Throughout the country, farm women have helped produce the food we eat, and ship abroad to our armed forces and our Allies. They are doing their part on farms, just as other women are doing their part in the war industry, the military services, and elsewhere.
School desegregation is a fact in Little Rock and – because of Little Rock – in many other Southern cities, but Daisy Bates, who played a key role in making it all possible, is forgotten by the public.
(Negro Digest/May 1962) She was the unlikeliest of heroes. There she was, young and comely, as trim and chic as a model in a magazine advertisement. At the most prosaic, it was easy to picture her as a youthful matron, dainty and decorative, waiting in her well-appointed home for the man who adored her to come in from his labors.
When the Little Rock crisis reached fever pitch in the fall of 1957 and people across the world were wondering about the woman called Daisy Bates, writers were turning out reams of copy in an effort to describe her. In her native Arkansas, of course, she was pictured as a fire-breathing, Red-lining witch and called every vile name printable and a few names which, in a truly civilized society, are not printable at all.
But other writers were more objective. Seeking to satisfy the curiosity about the woman who had turned the nation upside down, a United Press correspondent described Daisy Bates as “a businesslike woman of 35” and went on in a kind of awe to list the measurements Of her slim figure. “She wears her black hair in a casual bob, sometimes covering part of her forehead,” he wrote, adding: “Newsmen find little trouble talking to her.”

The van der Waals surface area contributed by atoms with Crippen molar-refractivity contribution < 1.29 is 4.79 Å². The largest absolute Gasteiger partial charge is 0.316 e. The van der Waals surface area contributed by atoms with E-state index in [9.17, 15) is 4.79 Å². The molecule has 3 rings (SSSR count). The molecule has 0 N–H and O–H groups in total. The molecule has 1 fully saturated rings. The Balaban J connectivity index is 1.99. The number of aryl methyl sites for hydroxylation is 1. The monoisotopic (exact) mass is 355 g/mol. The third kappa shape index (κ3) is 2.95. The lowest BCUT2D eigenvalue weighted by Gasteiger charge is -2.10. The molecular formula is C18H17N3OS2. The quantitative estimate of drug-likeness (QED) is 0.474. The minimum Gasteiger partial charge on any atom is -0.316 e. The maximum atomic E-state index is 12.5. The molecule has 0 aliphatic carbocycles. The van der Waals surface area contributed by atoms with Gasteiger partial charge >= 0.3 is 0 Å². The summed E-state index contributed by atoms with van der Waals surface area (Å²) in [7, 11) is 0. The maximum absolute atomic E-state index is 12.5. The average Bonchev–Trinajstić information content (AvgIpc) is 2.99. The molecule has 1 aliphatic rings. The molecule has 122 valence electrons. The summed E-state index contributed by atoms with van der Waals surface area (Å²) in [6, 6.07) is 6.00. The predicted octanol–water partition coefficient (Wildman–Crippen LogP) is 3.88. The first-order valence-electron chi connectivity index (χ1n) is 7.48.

For readers of the Minneapolis Tribune, the famed Negro journalist Carl T. Rowan was more to the point: “Actually, she is a typical Negro housewife—different from the average American woman, perhaps, primarily in that she prefers poker to bridge and has become expert with a rifle.”
Inherent in Rowan’s description is the suggestion that, had the wanton finger of Fate pointed at many another Negro woman, the results would have been pretty much the same. There is nothing in this suggestion to detract from the extraordinary achievement of Daisy Lee Bates. Rather, there is something in it of commendation for all the millions of Negro women who have borne with uncommon fortitude the burden of their culture’s cruelty and of their men’s helpless despair.
If Daisy Bates is typical of her kind, then she proved a splendid example. Never once in her long and barbarous ordeal was there a public moment of faltering or re- treat. If there had not been private ones, then she would have been more than human, and Daisy Bates is very human indeed.